NZ's progress in eradicating bovine tuberculosis in our livestock herds has been impressive, from 1600 infected herds to now the low level of a 100.
But the hard bit is yet to be done, in the areas where the feral popualtion of possums, stoats,weasels ,ferrets and wild pigs and deer are infected.
With our trading partners eliminating their countries of TB and are now in freedom status, pressure is on to lower the level further.
Our substantial dairy, and beef trade depends on it.
Bovine tuberculosis is a big issue for NZ. Not because it causes TB in humans, which it does in very few cases, but because it can affect trade. Today, Landcare Research estimates possums are infected in areas of NZ covering about 6.24 million hectares, or 23 per cent of the land area.
TheAnimal Health Board (AHB), responsible for cutting bovine TB, has been a success story. But they say some parts of NZ continue to have relatively high levels. The aim is to achieve official TB-free status by 2013.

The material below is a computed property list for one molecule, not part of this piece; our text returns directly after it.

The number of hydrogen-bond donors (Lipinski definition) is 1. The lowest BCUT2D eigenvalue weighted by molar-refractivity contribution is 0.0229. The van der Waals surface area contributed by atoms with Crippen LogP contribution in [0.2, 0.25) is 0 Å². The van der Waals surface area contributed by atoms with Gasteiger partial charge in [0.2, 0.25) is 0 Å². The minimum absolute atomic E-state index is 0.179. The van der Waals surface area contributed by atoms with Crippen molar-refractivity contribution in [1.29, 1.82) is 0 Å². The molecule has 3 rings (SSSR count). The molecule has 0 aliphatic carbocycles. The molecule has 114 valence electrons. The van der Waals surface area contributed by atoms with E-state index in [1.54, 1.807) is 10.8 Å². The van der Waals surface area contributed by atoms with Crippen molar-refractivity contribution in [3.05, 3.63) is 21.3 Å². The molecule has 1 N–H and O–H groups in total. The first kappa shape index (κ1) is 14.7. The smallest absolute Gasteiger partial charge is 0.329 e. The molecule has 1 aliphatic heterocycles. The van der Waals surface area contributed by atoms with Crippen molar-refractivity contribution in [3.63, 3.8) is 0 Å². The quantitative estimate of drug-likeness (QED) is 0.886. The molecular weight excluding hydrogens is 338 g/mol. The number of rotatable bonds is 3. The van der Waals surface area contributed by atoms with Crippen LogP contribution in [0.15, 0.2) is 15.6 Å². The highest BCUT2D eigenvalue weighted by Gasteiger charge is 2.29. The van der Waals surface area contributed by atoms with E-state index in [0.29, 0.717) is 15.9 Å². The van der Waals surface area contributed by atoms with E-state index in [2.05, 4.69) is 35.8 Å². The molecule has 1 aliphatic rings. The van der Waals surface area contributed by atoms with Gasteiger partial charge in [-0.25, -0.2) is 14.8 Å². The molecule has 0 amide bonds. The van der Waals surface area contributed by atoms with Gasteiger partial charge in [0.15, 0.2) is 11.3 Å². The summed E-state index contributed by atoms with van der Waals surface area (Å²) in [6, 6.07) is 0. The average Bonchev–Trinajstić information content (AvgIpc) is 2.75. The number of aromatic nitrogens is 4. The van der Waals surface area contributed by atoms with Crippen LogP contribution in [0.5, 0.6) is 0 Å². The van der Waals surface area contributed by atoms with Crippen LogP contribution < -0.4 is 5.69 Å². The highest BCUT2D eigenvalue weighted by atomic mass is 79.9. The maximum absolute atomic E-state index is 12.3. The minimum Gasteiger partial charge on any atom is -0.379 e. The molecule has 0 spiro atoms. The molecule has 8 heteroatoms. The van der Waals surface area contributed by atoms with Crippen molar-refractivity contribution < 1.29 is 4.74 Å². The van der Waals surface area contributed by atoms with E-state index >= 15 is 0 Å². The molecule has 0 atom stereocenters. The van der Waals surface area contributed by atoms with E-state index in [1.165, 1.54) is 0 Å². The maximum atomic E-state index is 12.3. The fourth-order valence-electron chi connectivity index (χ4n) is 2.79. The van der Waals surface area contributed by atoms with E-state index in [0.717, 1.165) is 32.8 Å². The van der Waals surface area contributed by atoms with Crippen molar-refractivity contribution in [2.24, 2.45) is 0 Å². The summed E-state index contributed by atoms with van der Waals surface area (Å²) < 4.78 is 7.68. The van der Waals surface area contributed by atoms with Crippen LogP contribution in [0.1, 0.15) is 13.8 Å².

Nearly all of NZ's major international trading partners have attained this standard of TB freedom. International animal health standards have risen and are a major factor in governing and threatening access to NZ's overseas markets. In 1990, the European Union proposed regulations requiring milk and milk products to be free of all pathogens, including TB. This shows the direction some importing countries are heading, and the obvious risks to NZ's trade, making control of TB critical.